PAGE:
U.S., the hospital agreed to accept the Foundation’s donation and act as a “Friends of Organization”
for the School, extracting a lesser fee. The hospital’s philosophy was that a small fee was better than
no fee. However, the hospital was not a public charity; so David’s Foundation was making a
donation to the U.S. equivalent of a foreign private foundation. To avoid loss of its tax exemption,
the Foundation had to exercise “expenditure responsibility” and require Rabbi Rob to report to Jacob
so Jacob could report to David’s Foundation on how funds were used. Lots of reporting, but in
compliance with the rules and no excise tax.

Herbal Hazel

Hazel learned that she could not make a U.S. tax-deductible donation to the doctor-- he was not

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organized or created in the U.S. and he would receive personal benefit. Therefore, she asked that her
Church, which sponsored the tour, to make the donation. Since several members of the Church were
injured on the same tour, the elders agreed to accept a donation from Hazel and use it as requested by
Hazel. The elders, however, consulted counsel and learned that even though the Church was a “per
se” public charity, the Church would risk its exempt status if it made a donation that was not used for
charitable purposes in Mexico.

The elders also learned that charitable purpose under Sec. 501(c) (3) prohibited private benefit.
Therefore, the Church could not make a grant directly to the doctor. The elders asked Hazel to
inquire whether the clinic was a “medical research organization.” Hazel confirmed that the clinic did
indeed do research in connection with a local hospital. Then the elders learned that the medical
research was on indigenous herbs that reduced eye pain for diseases like glaucoma. Afraid that the
Church would be sponsoring drug research, the elders declined to fund Hazel’s request and kept the
money for church repairs.

Hazel was determined to make good on her promise to help the Doctor. Therefore Hazel discovered
that the U.S. had a tax treaty with Mexico that, unlike the Israeli and Canadian tax treaties, allowed
Mexican law to determine charitable purpose. Hazel also discovered that the clinic was designated
by The Hacienda (the equivalent of the IRS) had classified the clinic as a hospital under Mexican
law. Therefore, Hazel was confidant that under the Mexican tax treaty, she could make a donation
directly to the clinic, which would use the donation to support the research of Doctor. What Hazel
failed to discover was that she was unable to deduct the Mexican donation against her U.S. taxable
income. Hazel was able to deduct the donation only against her Mexican source income.

Therefore, Hazel set about the task of buying and reselling herbs supplied by the Doctor. In order to
get approval from the appropriate regulatory authorities, Hazel formed a Mexican company and got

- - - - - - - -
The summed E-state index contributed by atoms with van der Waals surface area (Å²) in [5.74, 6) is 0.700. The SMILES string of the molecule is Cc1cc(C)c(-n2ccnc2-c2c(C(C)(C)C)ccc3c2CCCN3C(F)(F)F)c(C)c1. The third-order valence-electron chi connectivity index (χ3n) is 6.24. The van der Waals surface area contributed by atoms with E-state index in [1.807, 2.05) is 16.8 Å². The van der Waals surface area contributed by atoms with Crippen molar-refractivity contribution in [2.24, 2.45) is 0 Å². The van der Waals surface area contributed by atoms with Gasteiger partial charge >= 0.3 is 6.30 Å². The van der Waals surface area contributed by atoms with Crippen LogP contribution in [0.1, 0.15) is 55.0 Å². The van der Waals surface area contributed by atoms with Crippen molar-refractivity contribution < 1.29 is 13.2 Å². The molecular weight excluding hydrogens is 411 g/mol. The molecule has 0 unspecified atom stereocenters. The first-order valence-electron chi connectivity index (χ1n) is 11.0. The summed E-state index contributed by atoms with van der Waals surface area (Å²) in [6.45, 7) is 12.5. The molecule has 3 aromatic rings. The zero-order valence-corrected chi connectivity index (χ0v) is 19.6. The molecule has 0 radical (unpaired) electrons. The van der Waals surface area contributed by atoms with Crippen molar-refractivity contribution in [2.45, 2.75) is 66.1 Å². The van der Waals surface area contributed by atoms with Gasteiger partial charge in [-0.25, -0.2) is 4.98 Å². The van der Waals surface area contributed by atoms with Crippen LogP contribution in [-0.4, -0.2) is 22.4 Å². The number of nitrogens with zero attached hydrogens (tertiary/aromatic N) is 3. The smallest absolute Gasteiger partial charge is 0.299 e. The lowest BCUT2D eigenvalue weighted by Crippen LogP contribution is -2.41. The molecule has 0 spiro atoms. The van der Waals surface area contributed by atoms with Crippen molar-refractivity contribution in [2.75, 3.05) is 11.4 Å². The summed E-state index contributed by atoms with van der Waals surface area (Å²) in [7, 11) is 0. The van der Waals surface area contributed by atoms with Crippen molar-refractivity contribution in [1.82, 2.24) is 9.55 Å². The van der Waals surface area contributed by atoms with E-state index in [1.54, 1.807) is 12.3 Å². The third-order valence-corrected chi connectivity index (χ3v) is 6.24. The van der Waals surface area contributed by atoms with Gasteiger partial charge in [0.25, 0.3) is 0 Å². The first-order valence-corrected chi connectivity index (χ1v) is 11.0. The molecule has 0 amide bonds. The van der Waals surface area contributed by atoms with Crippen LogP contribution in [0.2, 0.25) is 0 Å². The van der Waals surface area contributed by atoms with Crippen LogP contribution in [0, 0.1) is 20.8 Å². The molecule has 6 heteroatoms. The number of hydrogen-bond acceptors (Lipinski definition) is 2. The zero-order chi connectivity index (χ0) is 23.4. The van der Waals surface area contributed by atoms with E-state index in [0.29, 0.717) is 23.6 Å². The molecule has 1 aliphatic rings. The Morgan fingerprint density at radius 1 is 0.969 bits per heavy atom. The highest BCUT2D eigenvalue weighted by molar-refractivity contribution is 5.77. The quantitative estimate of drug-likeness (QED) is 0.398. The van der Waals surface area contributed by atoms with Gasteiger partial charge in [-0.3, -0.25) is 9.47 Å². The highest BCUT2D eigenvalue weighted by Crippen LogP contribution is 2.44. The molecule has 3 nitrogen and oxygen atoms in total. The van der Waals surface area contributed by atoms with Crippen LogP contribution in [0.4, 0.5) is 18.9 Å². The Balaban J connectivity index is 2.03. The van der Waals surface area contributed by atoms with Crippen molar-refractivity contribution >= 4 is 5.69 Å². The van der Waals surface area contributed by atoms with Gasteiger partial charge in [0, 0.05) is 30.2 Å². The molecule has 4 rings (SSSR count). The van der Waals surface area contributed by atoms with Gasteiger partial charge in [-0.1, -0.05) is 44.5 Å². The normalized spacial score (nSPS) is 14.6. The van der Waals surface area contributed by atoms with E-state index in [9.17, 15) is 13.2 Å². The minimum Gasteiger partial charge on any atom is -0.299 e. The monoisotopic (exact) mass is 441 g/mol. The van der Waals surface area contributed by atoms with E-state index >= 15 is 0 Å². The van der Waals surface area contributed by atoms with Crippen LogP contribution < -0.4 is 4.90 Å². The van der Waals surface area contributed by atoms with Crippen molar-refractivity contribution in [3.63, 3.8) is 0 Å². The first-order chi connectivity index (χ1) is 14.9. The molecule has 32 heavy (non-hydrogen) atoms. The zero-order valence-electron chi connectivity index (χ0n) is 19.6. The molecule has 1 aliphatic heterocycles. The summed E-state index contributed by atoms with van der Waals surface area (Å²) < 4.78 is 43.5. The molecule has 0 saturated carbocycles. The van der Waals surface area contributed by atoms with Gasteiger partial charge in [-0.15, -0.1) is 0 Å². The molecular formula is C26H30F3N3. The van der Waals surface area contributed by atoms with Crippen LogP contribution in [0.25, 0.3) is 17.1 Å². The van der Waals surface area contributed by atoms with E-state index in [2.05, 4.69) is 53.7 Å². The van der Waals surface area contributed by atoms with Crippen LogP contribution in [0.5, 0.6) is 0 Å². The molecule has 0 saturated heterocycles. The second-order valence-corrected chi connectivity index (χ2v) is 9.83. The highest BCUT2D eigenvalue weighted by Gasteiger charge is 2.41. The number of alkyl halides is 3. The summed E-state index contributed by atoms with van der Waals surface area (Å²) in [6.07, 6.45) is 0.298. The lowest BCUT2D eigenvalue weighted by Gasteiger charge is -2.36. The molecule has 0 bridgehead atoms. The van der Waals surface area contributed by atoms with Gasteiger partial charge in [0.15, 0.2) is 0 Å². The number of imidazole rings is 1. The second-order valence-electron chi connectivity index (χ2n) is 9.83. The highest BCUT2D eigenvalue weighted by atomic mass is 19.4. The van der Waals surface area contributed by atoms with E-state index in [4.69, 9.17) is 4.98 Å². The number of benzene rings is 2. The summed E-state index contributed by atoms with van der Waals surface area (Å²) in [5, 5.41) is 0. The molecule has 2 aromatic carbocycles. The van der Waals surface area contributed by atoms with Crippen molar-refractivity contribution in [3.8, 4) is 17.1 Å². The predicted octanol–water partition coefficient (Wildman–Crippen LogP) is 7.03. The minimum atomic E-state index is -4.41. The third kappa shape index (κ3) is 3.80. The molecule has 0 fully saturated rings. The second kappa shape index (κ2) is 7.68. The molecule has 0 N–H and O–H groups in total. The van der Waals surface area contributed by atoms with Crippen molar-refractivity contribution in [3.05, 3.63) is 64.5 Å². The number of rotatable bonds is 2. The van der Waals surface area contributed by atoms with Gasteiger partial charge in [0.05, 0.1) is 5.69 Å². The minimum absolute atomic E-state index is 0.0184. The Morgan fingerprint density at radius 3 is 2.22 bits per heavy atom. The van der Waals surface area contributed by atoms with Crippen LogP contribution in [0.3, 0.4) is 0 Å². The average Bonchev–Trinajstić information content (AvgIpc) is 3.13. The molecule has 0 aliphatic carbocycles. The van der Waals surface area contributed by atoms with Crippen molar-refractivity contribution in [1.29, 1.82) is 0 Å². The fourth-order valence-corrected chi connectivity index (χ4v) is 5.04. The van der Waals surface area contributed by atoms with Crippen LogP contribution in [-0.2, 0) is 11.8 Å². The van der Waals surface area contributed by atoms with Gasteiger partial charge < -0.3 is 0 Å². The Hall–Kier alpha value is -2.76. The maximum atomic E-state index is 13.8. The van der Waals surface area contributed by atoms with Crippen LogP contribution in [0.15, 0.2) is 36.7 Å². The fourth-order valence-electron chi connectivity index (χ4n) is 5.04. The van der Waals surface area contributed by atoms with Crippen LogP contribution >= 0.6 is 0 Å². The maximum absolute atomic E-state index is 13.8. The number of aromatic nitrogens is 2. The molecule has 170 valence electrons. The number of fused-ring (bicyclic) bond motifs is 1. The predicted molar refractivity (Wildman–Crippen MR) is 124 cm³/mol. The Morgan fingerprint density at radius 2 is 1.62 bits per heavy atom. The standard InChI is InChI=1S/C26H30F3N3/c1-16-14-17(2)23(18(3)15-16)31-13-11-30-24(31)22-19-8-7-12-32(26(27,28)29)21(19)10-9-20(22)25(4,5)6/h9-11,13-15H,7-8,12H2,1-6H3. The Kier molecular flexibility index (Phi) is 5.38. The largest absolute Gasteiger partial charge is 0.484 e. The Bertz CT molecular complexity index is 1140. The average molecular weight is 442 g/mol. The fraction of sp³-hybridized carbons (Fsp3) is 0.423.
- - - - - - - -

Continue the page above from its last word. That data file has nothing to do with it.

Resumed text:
an export license. Therefore, Hazel’s company had Mexican source income against which a
donation to the Clinic could be offset.

Lessons for the New Millennium

After finally mastering the inconsistent rules that govern U.S. donations to foreign charities, along
came the events of 9/11. After 9/11, new and more confusing rules are in play.

First, the Office of Asset Control of the U.S. Department of Treasury proposed “voluntary best
practices” for foreign charitable donations, without consultation with the IRS. Second, the IRS
issued Notice 2002-92 asking for comments on how the IRS approves and obtains reports from non-
profit organizations generally. Third the IRS issued Notice 2003-29 inviting comments on
improving international grant making and activities by U.S. charities. Fourth, the Sarbanes-Oxley
Act requires full disclosures of corporate gifts to affiliated persons, e.g. wives of executives who
serve on board of U.S. exempt organizations. As of the date of this writing, there have been no

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major revisions to Revenue Procedure 92-94, the “Expenditure Responsibility” guidelines or the
procedures for applying for and for reporting on the activities of exempt organizations. .But, changes
will come and professional advisors must remain diligent in this area. For ease of monitoring this
fast changing area of the law, see: www.obmwatch.org/npadv and its monitoring of non profit issues.

In summary, U.S. donors who want a U.S. income tax deduction for donations to foreign charitable
activities must investigate the donee and for donations to foreign charities that are not the equivalent
of U.S. public charities, donations should be channeled through U.S. exempt organization in
compliance with existing and proposed federal rules. U.S. domestic trusts, “Friends of
Organization” and “Support Organizations” are the recommended conduits.

Finally, the foregoing has focused on the U.S. federal rules. Various states and foreign countries are
also active in the field, largely due to pressure from the U.S. These must also be examined for
conformity. There is increased emphasis on international charitable activities at a time when
international need is great. There are truly terrorist traps for the unwary. Proceed with caution!